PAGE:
I took some time to rest last summer, and got back into the swing of things last fall. Yet, like any endurance junkie, my tendency to overdo things—without realizing I’d overdone it until far, far after the fact—got the best of me. So here I am, in January, looking back at my insane training log from November and December and, from a logical perspective, not wondering in the least how I’ve managed to find myself in the same exact predicament.

Remember that definition of insanity? Yeah, that’s definitely me.

So what conclusions have I come to as a result of experiencing this? And what advice would I give?

Well, for one, overtraining is definitely a very real thing—and not something to be messed with. Secondly, I think it’s critical that anyone involved in very taxing and stressful endurance sports on a regular basis honestly assess his or her ability to cope with stress, period, at any point in life. At the time when I first began experiencing symptoms, I was puzzled as to why—I had, after all, had no problem recovering from similarly intense levels of activity in previous years. Why such a sudden and drastic shift? It is now clear to me that the non-physical stresses in my life at the time–the unending demands of medical school, the sadness of a failing long-term relationship, confusion and distrust of my own body through experiencing illness–were all taking an enormous amount out of me as it was. Add to that the stress of endurance exercise, which is well-documented to interfere with some of the body’s most vital functions, and overtraining becomes a distinctive possibility.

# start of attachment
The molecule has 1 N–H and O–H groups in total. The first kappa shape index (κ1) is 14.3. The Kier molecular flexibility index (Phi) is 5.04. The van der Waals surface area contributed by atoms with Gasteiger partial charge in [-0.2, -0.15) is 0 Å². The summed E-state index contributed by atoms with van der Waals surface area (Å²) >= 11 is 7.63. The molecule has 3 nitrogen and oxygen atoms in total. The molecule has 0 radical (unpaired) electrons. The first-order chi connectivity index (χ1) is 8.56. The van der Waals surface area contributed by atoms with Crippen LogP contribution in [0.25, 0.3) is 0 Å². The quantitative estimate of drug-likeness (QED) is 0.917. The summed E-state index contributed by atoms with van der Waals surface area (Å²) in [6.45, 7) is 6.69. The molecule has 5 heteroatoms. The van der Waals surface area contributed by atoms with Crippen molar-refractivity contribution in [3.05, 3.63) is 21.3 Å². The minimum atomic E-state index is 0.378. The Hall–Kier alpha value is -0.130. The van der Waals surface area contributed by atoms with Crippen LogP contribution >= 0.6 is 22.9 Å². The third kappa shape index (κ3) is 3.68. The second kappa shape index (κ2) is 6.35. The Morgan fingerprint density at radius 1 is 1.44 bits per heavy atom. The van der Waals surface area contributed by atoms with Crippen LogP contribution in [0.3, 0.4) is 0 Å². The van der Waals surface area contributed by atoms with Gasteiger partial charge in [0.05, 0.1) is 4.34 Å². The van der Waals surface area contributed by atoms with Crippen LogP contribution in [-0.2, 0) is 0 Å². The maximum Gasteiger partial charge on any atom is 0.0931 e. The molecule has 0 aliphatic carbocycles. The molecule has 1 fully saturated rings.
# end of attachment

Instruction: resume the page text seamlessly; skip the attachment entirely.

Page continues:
As I’ve opened up to friends and family about this rather humbling experience, I’ve been met time and time again with a very similar response: “Imagine how much better of a doctor this will make you!” Very true words, but they don’t console the fact that I can’t bust out 18-mile runs every day a la Dean Karnazes. Bummer.